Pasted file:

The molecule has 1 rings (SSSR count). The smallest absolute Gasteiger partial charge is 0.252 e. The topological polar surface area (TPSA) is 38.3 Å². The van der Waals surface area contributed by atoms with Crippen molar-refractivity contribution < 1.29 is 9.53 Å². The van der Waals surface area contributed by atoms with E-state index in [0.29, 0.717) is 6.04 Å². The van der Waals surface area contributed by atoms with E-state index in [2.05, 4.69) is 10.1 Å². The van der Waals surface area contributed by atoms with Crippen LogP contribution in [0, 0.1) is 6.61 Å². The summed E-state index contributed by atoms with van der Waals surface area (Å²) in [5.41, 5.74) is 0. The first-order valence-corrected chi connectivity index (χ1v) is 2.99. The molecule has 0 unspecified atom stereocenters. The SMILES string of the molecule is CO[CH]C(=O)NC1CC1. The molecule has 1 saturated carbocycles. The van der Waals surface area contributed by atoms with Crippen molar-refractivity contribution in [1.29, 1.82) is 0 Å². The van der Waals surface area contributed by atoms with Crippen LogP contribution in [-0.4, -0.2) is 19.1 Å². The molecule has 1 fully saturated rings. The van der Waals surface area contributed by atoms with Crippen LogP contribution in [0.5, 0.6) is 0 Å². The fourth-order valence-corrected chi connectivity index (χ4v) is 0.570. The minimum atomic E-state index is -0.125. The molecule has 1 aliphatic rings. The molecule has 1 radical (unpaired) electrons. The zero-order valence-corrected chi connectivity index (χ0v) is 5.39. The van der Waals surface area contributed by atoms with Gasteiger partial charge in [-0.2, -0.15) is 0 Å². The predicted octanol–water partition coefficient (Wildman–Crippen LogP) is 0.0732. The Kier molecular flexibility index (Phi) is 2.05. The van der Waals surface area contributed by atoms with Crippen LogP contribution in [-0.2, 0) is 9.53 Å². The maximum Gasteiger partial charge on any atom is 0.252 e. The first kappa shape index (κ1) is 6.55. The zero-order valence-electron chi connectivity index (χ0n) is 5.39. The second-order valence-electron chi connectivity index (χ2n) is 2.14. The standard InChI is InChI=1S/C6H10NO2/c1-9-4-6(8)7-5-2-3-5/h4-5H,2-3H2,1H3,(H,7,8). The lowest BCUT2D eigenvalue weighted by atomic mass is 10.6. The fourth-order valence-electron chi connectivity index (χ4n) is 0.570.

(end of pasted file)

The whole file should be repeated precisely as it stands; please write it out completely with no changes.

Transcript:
The molecule has 1 rings (SSSR count). The smallest absolute Gasteiger partial charge is 0.252 e. The topological polar surface area (TPSA) is 38.3 Å². The van der Waals surface area contributed by atoms with Crippen molar-refractivity contribution < 1.29 is 9.53 Å². The van der Waals surface area contributed by atoms with E-state index in [0.29, 0.717) is 6.04 Å². The van der Waals surface area contributed by atoms with E-state index in [2.05, 4.69) is 10.1 Å². The van der Waals surface area contributed by atoms with Crippen LogP contribution in [0, 0.1) is 6.61 Å². The summed E-state index contributed by atoms with van der Waals surface area (Å²) in [5.41, 5.74) is 0. The first-order valence-corrected chi connectivity index (χ1v) is 2.99. The molecule has 0 unspecified atom stereocenters. The SMILES string of the molecule is CO[CH]C(=O)NC1CC1. The molecule has 1 saturated carbocycles. The van der Waals surface area contributed by atoms with Crippen molar-refractivity contribution in [1.29, 1.82) is 0 Å². The van der Waals surface area contributed by atoms with Crippen LogP contribution in [-0.4, -0.2) is 19.1 Å². The molecule has 1 fully saturated rings. The van der Waals surface area contributed by atoms with Crippen LogP contribution in [0.5, 0.6) is 0 Å². The fourth-order valence-corrected chi connectivity index (χ4v) is 0.570. The minimum atomic E-state index is -0.125. The molecule has 1 aliphatic rings. The molecule has 1 radical (unpaired) electrons. The zero-order valence-corrected chi connectivity index (χ0v) is 5.39. The van der Waals surface area contributed by atoms with Gasteiger partial charge in [-0.2, -0.15) is 0 Å². The predicted octanol–water partition coefficient (Wildman–Crippen LogP) is 0.0732. The Kier molecular flexibility index (Phi) is 2.05. The van der Waals surface area contributed by atoms with Crippen LogP contribution in [-0.2, 0) is 9.53 Å². The maximum Gasteiger partial charge on any atom is 0.252 e. The first kappa shape index (κ1) is 6.55. The zero-order valence-electron chi connectivity index (χ0n) is 5.39. The second-order valence-electron chi connectivity index (χ2n) is 2.14. The standard InChI is InChI=1S/C6H10NO2/c1-9-4-6(8)7-5-2-3-5/h4-5H,2-3H2,1H3,(H,7,8). The lowest BCUT2D eigenvalue weighted by atomic mass is 10.6. The fourth-order valence-electron chi connectivity index (χ4n) is 0.570.